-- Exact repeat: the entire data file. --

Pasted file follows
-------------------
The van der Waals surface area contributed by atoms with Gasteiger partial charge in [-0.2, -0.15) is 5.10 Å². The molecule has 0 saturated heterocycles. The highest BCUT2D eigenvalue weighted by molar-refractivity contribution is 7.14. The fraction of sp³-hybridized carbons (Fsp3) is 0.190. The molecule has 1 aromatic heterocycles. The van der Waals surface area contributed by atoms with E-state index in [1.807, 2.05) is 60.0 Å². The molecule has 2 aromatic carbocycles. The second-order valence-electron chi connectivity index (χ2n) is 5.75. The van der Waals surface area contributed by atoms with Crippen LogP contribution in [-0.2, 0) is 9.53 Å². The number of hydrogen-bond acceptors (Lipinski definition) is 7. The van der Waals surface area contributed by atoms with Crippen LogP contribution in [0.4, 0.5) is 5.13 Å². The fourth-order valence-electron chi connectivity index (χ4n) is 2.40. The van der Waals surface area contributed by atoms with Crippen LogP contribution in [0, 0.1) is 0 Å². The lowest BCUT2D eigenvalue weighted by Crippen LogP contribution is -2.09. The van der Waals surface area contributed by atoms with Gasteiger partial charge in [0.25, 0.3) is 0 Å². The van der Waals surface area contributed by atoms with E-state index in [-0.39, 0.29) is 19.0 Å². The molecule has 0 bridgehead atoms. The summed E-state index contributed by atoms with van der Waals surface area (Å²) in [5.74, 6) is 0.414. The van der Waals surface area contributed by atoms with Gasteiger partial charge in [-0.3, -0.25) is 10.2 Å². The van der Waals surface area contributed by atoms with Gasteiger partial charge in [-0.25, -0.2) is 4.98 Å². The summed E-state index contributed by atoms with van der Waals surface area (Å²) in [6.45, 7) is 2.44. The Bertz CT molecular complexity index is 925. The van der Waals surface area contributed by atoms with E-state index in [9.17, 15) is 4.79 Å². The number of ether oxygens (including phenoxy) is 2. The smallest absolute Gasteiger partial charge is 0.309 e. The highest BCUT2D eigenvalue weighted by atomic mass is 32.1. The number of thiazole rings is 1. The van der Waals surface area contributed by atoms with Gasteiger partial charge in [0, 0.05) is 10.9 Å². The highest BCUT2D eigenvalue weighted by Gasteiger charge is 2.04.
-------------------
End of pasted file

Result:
The van der Waals surface area contributed by atoms with Gasteiger partial charge in [-0.2, -0.15) is 5.10 Å². The molecule has 0 saturated heterocycles. The highest BCUT2D eigenvalue weighted by molar-refractivity contribution is 7.14. The fraction of sp³-hybridized carbons (Fsp3) is 0.190. The molecule has 1 aromatic heterocycles. The van der Waals surface area contributed by atoms with E-state index in [1.807, 2.05) is 60.0 Å². The molecule has 2 aromatic carbocycles. The second-order valence-electron chi connectivity index (χ2n) is 5.75. The van der Waals surface area contributed by atoms with Crippen LogP contribution in [-0.2, 0) is 9.53 Å². The number of hydrogen-bond acceptors (Lipinski definition) is 7. The van der Waals surface area contributed by atoms with Crippen LogP contribution in [0.4, 0.5) is 5.13 Å². The fourth-order valence-electron chi connectivity index (χ4n) is 2.40. The van der Waals surface area contributed by atoms with Crippen LogP contribution in [0, 0.1) is 0 Å². The lowest BCUT2D eigenvalue weighted by Crippen LogP contribution is -2.09. The van der Waals surface area contributed by atoms with Gasteiger partial charge in [0.25, 0.3) is 0 Å². The van der Waals surface area contributed by atoms with E-state index in [-0.39, 0.29) is 19.0 Å². The molecule has 0 bridgehead atoms. The summed E-state index contributed by atoms with van der Waals surface area (Å²) in [5.74, 6) is 0.414. The van der Waals surface area contributed by atoms with Gasteiger partial charge in [-0.3, -0.25) is 10.2 Å². The van der Waals surface area contributed by atoms with Gasteiger partial charge in [-0.25, -0.2) is 4.98 Å². The summed E-state index contributed by atoms with van der Waals surface area (Å²) in [6.45, 7) is 2.44. The Bertz CT molecular complexity index is 925. The van der Waals surface area contributed by atoms with E-state index in [9.17, 15) is 4.79 Å². The number of ether oxygens (including phenoxy) is 2. The smallest absolute Gasteiger partial charge is 0.309 e. The highest BCUT2D eigenvalue weighted by atomic mass is 32.1. The number of thiazole rings is 1. The van der Waals surface area contributed by atoms with Gasteiger partial charge in [0, 0.05) is 10.9 Å². The highest BCUT2D eigenvalue weighted by Gasteiger charge is 2.04.